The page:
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How Can Humans Compete with Artificial Intelligence?

Jerry Hultin

By Jerry Hultin, Chair, New York Academy of Sciences Board of Governors

Machine learning.
Advanced manufacturing.
Autonomous vehicles.
Robotics.
Drones.

Welcome to the rise of smart machines! This revolution — let’s call it the Intelligence Revolution — offers the world benefit and harm at a scale exceeding that of the three earlier Industrial Revolutions. But it also raises fundamental questions about what it means to be human.

Will science and technology of the 21st century make us irrelevant? Will this lead to massive social unrest when smart machines take worker’s jobs? More fundamentally, how will a world operate where everyone may have the luxury of leisure, but not the economic resources to enjoy it?

In 2017, I chaired a study into the impact of artificial intelligence and automation on the Pentagon’s “business processes.” Based on what corporations in America have already achieved, we estimated that the U.S. Department of Defense could save nearly $60 billion a year by using the existing tools of automation and artificial intelligence. In addition, the quality and speed of decision-making in the Pentagon would be quantitatively better. Conversely we cautioned that the job losses and the redistribution of work functions would be huge. Thus the Pentagon would face a major challenge in finding jobs and providing training for the thousands of displaced employees.

According to a recent McKinsey Global Institute report on the growing role of automation in the workplace, at least 30 percent of the predominantly repetitive, routine and physical activities in 60 percent of current jobs can be automated. With efficiency gains and cost reduction of such magnitude the commercial, industrial, healthcare and construction industries will see AI and the automation that springs from AI, as compelling.

So how will the accelerating application of AI play out around the world? Here in the United States, the people most at risk include 14.7 million young workers, 11.5 million workers over age 50 and 11.9 million Hispanic and African-American workers. This accounts for more than 20 percent of the full-time employees in the United States. Amazon, which attributes the success of its one-day shipping to AI, is now committing some $700 million to retrain or up-skill its workers for the increasing technical demands of new jobs that will help them stay ahead of displacement by AI.

But what about a country like India? With a population over 1.3 billion, nearly 750 million young people under the age of thirty, and an overall literacy rate of 71 percent, India is striving to radically increase jobs and reduce its level of poverty. But India may not get this chance if automated technologies supplant available jobs. Much the same can be said about the future fate of Africa as its population of approximately 1 billion people grows to 2 billion by 2050. If Africa only has access to the educational and economic tools available today, the likelihood that it can match the growth rates of China and other Asian nations is remote.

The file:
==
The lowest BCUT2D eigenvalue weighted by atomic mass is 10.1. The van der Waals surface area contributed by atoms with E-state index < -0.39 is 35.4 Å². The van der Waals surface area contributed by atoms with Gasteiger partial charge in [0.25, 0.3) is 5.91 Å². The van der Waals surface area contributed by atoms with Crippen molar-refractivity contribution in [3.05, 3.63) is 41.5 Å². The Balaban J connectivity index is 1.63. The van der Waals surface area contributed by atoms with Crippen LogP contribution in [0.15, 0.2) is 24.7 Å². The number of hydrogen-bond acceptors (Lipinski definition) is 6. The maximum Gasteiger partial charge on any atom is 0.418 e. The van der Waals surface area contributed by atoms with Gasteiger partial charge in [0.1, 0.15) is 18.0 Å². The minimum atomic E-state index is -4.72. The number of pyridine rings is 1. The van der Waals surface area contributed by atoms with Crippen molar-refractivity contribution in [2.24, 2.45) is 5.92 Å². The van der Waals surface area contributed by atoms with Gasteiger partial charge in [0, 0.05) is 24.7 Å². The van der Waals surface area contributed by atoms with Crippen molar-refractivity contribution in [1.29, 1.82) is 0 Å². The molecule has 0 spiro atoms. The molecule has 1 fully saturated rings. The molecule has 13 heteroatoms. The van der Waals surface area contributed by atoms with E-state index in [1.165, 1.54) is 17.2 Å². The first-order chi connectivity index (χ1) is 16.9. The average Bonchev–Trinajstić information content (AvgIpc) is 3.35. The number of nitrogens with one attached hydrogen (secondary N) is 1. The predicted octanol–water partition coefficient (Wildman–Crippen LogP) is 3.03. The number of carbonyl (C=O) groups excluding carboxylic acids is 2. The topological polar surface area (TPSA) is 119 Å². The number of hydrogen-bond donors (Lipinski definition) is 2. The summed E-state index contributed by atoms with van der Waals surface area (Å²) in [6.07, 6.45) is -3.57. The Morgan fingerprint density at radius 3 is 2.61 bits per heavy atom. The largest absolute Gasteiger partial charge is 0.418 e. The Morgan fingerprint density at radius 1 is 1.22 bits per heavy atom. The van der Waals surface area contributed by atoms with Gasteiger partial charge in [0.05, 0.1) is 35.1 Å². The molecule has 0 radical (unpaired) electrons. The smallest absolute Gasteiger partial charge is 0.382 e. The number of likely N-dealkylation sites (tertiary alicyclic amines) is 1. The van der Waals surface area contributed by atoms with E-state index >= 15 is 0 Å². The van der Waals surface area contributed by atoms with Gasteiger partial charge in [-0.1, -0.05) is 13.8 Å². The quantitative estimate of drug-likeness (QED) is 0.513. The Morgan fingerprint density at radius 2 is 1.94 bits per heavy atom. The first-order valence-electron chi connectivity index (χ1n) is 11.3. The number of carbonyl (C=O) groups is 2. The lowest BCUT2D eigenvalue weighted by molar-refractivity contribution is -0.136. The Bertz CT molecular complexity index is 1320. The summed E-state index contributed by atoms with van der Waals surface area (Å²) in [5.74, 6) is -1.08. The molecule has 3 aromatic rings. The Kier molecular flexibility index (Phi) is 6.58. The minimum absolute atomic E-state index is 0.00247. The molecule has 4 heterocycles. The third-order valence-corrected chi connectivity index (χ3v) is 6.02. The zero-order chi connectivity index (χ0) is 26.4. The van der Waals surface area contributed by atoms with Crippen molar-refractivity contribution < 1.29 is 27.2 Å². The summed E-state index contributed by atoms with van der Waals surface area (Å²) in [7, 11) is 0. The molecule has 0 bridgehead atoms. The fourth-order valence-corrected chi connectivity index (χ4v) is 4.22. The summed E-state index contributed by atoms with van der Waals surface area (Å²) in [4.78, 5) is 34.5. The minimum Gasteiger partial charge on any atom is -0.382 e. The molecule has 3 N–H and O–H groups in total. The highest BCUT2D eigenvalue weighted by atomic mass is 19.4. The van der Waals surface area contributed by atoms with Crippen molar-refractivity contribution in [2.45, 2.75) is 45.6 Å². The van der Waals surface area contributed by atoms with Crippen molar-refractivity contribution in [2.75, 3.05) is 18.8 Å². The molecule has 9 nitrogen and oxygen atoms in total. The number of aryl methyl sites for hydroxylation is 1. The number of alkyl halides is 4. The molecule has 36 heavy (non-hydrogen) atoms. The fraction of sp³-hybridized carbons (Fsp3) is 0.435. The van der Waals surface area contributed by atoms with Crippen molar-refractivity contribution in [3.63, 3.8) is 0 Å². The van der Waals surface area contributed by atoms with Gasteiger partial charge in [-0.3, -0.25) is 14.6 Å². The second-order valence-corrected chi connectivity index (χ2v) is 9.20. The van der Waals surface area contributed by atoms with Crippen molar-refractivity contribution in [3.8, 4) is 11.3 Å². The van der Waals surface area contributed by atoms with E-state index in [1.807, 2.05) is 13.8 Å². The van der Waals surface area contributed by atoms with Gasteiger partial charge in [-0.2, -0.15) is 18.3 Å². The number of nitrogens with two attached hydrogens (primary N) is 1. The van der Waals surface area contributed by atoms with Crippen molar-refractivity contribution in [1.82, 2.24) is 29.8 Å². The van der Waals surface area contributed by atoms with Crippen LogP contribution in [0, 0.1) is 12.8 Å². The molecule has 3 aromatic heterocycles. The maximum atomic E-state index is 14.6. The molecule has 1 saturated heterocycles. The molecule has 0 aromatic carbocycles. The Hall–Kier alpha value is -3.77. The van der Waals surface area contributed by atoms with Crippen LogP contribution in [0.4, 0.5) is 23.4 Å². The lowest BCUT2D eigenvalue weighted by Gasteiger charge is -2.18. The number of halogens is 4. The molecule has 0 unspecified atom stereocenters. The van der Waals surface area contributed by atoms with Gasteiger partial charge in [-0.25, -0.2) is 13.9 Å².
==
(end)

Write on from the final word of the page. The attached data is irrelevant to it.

The challenges presented by AI require a fundamental reworking of key components of how we learn and live. A recent Atlantic Monthly “conversation” between Henry Kissinger, Eric Schmidt and Dan Huttenlocher about the future of AI concluded with the following: The three of us differ in the extent to which we are optimists about AI. But we agree that it is changing human knowledge, perception, and reality — and, in so doing, changing the course of human history. We seek to understand it and its consequences, and encourage others across disciplines to do the same.

Fortunately, the Academy under Ellis Rubinstein’s leadership has taken seriously the importance of increasing scientific and technological skills among young people around the world. Propelled by his concerns about their future prosperity and security, Ellis enlisted the business community, NGOs and philanthropists, in an unprecedented series of cooperative programs designed to increase skills. Through the collective action of our partners, benefactors and Members, we can lead a global conversation to better understand, develop and employ the power of AI.

Thank you for your confidence in electing me Chair of the Academy’s Board of Governors. In future columns, I will pose other challenges that merit our attention. As an Academy Member, you no doubt have excellent thoughts about what a global conversation should explore, so I invite you to send your thoughts to me at magazine@nyas.org.

Jerry Hultin
Chair, New York Academy of Sciences Board of Governors